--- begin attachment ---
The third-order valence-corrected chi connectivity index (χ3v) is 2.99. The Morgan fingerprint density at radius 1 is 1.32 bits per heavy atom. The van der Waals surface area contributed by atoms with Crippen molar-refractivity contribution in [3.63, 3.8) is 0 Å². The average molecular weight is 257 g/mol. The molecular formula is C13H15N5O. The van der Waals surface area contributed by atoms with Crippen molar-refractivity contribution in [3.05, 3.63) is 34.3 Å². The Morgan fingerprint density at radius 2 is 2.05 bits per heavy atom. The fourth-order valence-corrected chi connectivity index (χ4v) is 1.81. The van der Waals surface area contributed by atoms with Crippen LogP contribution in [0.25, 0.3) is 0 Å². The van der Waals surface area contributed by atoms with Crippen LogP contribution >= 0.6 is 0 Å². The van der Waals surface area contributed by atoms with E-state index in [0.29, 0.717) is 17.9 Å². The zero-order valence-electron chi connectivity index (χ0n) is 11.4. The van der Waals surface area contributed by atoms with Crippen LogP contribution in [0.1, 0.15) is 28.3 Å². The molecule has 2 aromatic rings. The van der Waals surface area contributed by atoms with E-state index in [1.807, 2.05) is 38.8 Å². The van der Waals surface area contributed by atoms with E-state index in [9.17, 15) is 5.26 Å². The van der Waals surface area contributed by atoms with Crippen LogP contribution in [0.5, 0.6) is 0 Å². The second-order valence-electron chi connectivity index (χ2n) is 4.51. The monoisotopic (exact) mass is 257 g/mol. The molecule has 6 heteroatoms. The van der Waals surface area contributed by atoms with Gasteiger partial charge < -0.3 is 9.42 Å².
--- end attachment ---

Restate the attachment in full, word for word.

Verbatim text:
The third-order valence-corrected chi connectivity index (χ3v) is 2.99. The Morgan fingerprint density at radius 1 is 1.32 bits per heavy atom. The van der Waals surface area contributed by atoms with Crippen molar-refractivity contribution in [3.63, 3.8) is 0 Å². The average molecular weight is 257 g/mol. The molecular formula is C13H15N5O. The van der Waals surface area contributed by atoms with Crippen molar-refractivity contribution in [3.05, 3.63) is 34.3 Å². The Morgan fingerprint density at radius 2 is 2.05 bits per heavy atom. The fourth-order valence-corrected chi connectivity index (χ4v) is 1.81. The van der Waals surface area contributed by atoms with Crippen LogP contribution in [0.25, 0.3) is 0 Å². The van der Waals surface area contributed by atoms with Crippen LogP contribution >= 0.6 is 0 Å². The van der Waals surface area contributed by atoms with E-state index in [0.29, 0.717) is 17.9 Å². The zero-order valence-electron chi connectivity index (χ0n) is 11.4. The van der Waals surface area contributed by atoms with Crippen LogP contribution in [0.1, 0.15) is 28.3 Å². The molecule has 2 aromatic rings. The van der Waals surface area contributed by atoms with E-state index in [1.807, 2.05) is 38.8 Å². The van der Waals surface area contributed by atoms with E-state index in [9.17, 15) is 5.26 Å². The van der Waals surface area contributed by atoms with Crippen LogP contribution in [0.5, 0.6) is 0 Å². The second-order valence-electron chi connectivity index (χ2n) is 4.51. The monoisotopic (exact) mass is 257 g/mol. The molecule has 6 heteroatoms. The van der Waals surface area contributed by atoms with Gasteiger partial charge < -0.3 is 9.42 Å².